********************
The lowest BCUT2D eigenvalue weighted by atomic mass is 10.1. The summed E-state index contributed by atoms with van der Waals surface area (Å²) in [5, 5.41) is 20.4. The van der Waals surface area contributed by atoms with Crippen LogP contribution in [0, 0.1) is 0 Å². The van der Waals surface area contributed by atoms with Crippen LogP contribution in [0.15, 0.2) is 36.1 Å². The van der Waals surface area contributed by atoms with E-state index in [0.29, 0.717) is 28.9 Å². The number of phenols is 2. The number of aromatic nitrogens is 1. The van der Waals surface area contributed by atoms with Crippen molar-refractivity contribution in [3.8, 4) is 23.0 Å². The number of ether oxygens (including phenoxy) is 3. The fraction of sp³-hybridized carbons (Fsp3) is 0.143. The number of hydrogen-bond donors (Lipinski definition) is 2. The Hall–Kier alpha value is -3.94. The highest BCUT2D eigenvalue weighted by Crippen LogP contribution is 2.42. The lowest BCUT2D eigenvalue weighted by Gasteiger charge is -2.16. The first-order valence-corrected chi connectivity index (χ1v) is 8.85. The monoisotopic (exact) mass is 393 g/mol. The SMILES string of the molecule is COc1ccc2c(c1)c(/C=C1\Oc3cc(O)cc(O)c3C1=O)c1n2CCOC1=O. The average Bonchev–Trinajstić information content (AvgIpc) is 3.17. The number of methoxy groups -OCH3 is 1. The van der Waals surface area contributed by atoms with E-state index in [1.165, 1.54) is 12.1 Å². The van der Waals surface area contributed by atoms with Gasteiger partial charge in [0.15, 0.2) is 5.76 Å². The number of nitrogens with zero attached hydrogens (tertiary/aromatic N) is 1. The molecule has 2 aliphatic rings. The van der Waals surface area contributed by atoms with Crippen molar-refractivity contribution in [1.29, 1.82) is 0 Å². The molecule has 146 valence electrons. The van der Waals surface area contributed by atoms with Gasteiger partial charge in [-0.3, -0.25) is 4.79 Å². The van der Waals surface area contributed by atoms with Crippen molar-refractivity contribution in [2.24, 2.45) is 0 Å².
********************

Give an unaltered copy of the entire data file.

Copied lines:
The lowest BCUT2D eigenvalue weighted by atomic mass is 10.1. The summed E-state index contributed by atoms with van der Waals surface area (Å²) in [5, 5.41) is 20.4. The van der Waals surface area contributed by atoms with Crippen LogP contribution in [0, 0.1) is 0 Å². The van der Waals surface area contributed by atoms with Crippen LogP contribution in [0.15, 0.2) is 36.1 Å². The van der Waals surface area contributed by atoms with E-state index in [0.29, 0.717) is 28.9 Å². The number of phenols is 2. The number of aromatic nitrogens is 1. The van der Waals surface area contributed by atoms with Crippen molar-refractivity contribution in [3.8, 4) is 23.0 Å². The number of ether oxygens (including phenoxy) is 3. The fraction of sp³-hybridized carbons (Fsp3) is 0.143. The number of hydrogen-bond donors (Lipinski definition) is 2. The Hall–Kier alpha value is -3.94. The highest BCUT2D eigenvalue weighted by Crippen LogP contribution is 2.42. The lowest BCUT2D eigenvalue weighted by Gasteiger charge is -2.16. The first-order valence-corrected chi connectivity index (χ1v) is 8.85. The monoisotopic (exact) mass is 393 g/mol. The SMILES string of the molecule is COc1ccc2c(c1)c(/C=C1\Oc3cc(O)cc(O)c3C1=O)c1n2CCOC1=O. The average Bonchev–Trinajstić information content (AvgIpc) is 3.17. The number of methoxy groups -OCH3 is 1. The van der Waals surface area contributed by atoms with E-state index in [1.165, 1.54) is 12.1 Å². The van der Waals surface area contributed by atoms with Gasteiger partial charge in [0.15, 0.2) is 5.76 Å². The number of nitrogens with zero attached hydrogens (tertiary/aromatic N) is 1. The molecule has 2 aliphatic rings. The van der Waals surface area contributed by atoms with Crippen molar-refractivity contribution in [1.29, 1.82) is 0 Å². The molecule has 146 valence electrons. The van der Waals surface area contributed by atoms with Gasteiger partial charge in [-0.3, -0.25) is 4.79 Å². The van der Waals surface area contributed by atoms with Crippen molar-refractivity contribution in [2.24, 2.45) is 0 Å².